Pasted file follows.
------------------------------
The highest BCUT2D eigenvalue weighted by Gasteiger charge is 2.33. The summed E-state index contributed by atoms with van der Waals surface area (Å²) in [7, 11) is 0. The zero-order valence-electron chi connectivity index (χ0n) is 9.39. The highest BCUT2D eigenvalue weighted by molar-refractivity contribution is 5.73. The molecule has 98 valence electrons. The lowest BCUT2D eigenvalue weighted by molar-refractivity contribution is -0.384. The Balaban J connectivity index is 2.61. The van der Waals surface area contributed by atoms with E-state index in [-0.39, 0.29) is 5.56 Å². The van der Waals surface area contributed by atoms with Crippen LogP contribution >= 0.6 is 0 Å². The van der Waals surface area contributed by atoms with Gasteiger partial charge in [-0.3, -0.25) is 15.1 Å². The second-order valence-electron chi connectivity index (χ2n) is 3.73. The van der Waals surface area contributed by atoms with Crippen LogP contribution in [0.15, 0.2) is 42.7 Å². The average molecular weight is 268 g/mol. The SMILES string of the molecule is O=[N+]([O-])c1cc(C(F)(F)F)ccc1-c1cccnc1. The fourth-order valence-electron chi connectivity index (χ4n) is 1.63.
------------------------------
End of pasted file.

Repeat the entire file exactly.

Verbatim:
The highest BCUT2D eigenvalue weighted by Gasteiger charge is 2.33. The summed E-state index contributed by atoms with van der Waals surface area (Å²) in [7, 11) is 0. The zero-order valence-electron chi connectivity index (χ0n) is 9.39. The highest BCUT2D eigenvalue weighted by molar-refractivity contribution is 5.73. The molecule has 98 valence electrons. The lowest BCUT2D eigenvalue weighted by molar-refractivity contribution is -0.384. The Balaban J connectivity index is 2.61. The van der Waals surface area contributed by atoms with E-state index in [-0.39, 0.29) is 5.56 Å². The van der Waals surface area contributed by atoms with Crippen LogP contribution >= 0.6 is 0 Å². The van der Waals surface area contributed by atoms with Gasteiger partial charge in [-0.3, -0.25) is 15.1 Å². The second-order valence-electron chi connectivity index (χ2n) is 3.73. The van der Waals surface area contributed by atoms with Crippen LogP contribution in [0.15, 0.2) is 42.7 Å². The average molecular weight is 268 g/mol. The SMILES string of the molecule is O=[N+]([O-])c1cc(C(F)(F)F)ccc1-c1cccnc1. The fourth-order valence-electron chi connectivity index (χ4n) is 1.63.